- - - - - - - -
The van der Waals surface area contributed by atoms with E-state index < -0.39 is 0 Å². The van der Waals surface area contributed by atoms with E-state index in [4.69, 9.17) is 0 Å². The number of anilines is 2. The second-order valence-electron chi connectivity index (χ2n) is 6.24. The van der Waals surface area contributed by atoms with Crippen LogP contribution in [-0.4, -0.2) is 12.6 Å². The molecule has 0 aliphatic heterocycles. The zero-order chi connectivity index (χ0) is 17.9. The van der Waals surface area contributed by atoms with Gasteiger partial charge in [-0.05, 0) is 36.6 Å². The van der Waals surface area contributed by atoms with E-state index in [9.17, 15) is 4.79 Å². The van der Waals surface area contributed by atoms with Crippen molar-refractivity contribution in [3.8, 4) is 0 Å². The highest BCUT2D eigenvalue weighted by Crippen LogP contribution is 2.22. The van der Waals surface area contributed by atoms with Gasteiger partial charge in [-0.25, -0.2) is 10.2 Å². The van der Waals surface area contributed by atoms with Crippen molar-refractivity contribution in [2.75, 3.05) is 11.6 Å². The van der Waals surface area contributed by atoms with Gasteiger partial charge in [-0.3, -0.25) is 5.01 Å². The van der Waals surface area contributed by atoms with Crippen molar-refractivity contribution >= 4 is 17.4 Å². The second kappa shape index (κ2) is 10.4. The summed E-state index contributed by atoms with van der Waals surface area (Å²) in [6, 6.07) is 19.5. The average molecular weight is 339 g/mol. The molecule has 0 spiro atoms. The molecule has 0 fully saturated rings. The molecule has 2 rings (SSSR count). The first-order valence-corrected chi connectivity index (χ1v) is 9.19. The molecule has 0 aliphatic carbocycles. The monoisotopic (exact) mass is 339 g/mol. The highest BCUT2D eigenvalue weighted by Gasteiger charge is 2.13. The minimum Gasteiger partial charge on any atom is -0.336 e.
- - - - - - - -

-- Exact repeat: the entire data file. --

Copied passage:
The van der Waals surface area contributed by atoms with E-state index < -0.39 is 0 Å². The van der Waals surface area contributed by atoms with E-state index in [4.69, 9.17) is 0 Å². The number of anilines is 2. The second-order valence-electron chi connectivity index (χ2n) is 6.24. The van der Waals surface area contributed by atoms with Crippen LogP contribution in [-0.4, -0.2) is 12.6 Å². The molecule has 0 aliphatic heterocycles. The zero-order chi connectivity index (χ0) is 17.9. The van der Waals surface area contributed by atoms with Gasteiger partial charge in [-0.05, 0) is 36.6 Å². The van der Waals surface area contributed by atoms with E-state index in [9.17, 15) is 4.79 Å². The van der Waals surface area contributed by atoms with Crippen molar-refractivity contribution in [3.8, 4) is 0 Å². The highest BCUT2D eigenvalue weighted by Crippen LogP contribution is 2.22. The van der Waals surface area contributed by atoms with Gasteiger partial charge in [-0.25, -0.2) is 10.2 Å². The van der Waals surface area contributed by atoms with Crippen molar-refractivity contribution in [2.75, 3.05) is 11.6 Å². The van der Waals surface area contributed by atoms with Gasteiger partial charge in [-0.3, -0.25) is 5.01 Å². The van der Waals surface area contributed by atoms with Crippen molar-refractivity contribution >= 4 is 17.4 Å². The second kappa shape index (κ2) is 10.4. The summed E-state index contributed by atoms with van der Waals surface area (Å²) in [6, 6.07) is 19.5. The average molecular weight is 339 g/mol. The molecule has 0 spiro atoms. The molecule has 0 fully saturated rings. The molecule has 2 rings (SSSR count). The first-order valence-corrected chi connectivity index (χ1v) is 9.19. The molecule has 0 aliphatic carbocycles. The monoisotopic (exact) mass is 339 g/mol. The highest BCUT2D eigenvalue weighted by Gasteiger charge is 2.13. The minimum Gasteiger partial charge on any atom is -0.336 e.